For the uninitiated, you play as Carl “CJ” Johnson. You just returned to your hometown of Los Santos after hearing of the death of your mother. Having abandoned your life in Los Santos for a life in Liberty City many years ago, your return sparks the story into action. The story is much deeper than previous games with more twists and turns than before. The structure hasn’t changed much; you’ll have numerous memorable encounters with many people that will offer you “work” but this time your working for more than just cash.

As a proper man of the hood, respect is key. Through out the game, most of your missions will be based of completing them for respect. Respect brings you its fair share of rewards. As do most of the games other numerous stats. While respect and money are prime, there are numerous other secondary stats help evolve the game and the way you play. Virtually everything you do will affect your later performance.

For pretty much every action, there is an accompanying stats bar. The more you drive, the more your driving bar fills up. The higher it’s filled, the better you can handle a car, even the really shoddy ones. The more you use a fire-arm, the higher the weapons bar fills up and the more accurate, long reaching and potent you are at it. The weapons stats are particularly easy to build and there is a significant performance difference once your fully upgraded. However, It doesn’t stop at the weapons and cars. In GTA: SA, you need to take care of yourself as well.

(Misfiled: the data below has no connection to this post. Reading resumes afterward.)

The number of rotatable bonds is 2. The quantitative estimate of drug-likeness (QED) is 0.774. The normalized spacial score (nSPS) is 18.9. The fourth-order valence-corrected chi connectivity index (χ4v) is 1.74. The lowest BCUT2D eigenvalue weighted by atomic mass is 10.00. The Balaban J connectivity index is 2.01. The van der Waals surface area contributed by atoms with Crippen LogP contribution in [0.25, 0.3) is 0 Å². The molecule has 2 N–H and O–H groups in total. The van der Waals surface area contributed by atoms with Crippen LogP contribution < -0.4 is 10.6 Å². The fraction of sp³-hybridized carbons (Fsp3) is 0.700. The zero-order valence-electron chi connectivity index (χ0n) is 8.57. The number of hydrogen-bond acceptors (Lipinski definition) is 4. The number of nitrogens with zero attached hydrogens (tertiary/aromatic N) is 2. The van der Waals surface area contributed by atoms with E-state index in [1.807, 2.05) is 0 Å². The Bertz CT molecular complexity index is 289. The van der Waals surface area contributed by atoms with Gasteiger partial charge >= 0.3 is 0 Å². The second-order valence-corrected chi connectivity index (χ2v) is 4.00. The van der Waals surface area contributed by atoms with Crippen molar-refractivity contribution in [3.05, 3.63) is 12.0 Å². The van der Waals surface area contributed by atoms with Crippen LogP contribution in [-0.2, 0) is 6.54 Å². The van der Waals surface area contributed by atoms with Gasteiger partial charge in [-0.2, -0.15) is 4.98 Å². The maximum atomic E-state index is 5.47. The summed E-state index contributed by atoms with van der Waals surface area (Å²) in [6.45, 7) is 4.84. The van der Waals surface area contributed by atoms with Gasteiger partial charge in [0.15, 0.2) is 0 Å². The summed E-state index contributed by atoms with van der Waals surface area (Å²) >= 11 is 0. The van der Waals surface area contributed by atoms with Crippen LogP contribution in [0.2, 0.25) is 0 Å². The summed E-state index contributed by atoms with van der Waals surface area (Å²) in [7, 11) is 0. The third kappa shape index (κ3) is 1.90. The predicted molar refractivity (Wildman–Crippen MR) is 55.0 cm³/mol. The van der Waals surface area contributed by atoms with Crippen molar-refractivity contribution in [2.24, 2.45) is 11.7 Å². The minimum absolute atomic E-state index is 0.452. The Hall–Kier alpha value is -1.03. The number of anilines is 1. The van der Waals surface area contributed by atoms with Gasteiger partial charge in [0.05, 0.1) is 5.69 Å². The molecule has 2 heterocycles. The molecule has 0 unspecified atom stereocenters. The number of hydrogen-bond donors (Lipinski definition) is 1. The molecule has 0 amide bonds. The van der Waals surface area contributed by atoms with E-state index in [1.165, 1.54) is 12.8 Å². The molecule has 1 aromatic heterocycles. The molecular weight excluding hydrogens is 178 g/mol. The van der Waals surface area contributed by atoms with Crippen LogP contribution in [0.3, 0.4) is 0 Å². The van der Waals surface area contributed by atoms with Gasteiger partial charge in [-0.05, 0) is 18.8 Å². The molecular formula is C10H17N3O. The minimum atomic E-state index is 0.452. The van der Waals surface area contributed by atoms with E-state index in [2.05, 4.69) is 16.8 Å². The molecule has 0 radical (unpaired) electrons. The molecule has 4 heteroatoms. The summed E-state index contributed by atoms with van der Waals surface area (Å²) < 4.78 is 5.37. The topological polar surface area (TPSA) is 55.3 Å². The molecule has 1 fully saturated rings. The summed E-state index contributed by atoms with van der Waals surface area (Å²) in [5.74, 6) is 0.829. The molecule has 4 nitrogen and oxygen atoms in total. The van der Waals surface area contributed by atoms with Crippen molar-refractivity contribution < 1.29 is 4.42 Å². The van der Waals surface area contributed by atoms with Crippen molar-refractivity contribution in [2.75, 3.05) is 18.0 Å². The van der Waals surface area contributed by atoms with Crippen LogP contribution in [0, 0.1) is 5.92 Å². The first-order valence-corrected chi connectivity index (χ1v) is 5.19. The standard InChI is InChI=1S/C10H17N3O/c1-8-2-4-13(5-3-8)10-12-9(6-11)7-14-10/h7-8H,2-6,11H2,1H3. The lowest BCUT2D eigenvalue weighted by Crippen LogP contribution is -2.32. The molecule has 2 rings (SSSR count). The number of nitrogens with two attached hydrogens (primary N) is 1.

Through out the game, you have the opportunity to build your body like a tank or like a fat-arse. As well as respect, you’ve got to take care of your stamina, muscle, fat and sex appeal stats. Stamina and muscle can be built upon be running around a lot or regular visits to the gym. Increasing these will allow you to run for longer periods, or hit people much harder. By visiting burger and pizza joints instead of the gym, you can get fat and consequently your performance is adversely affected.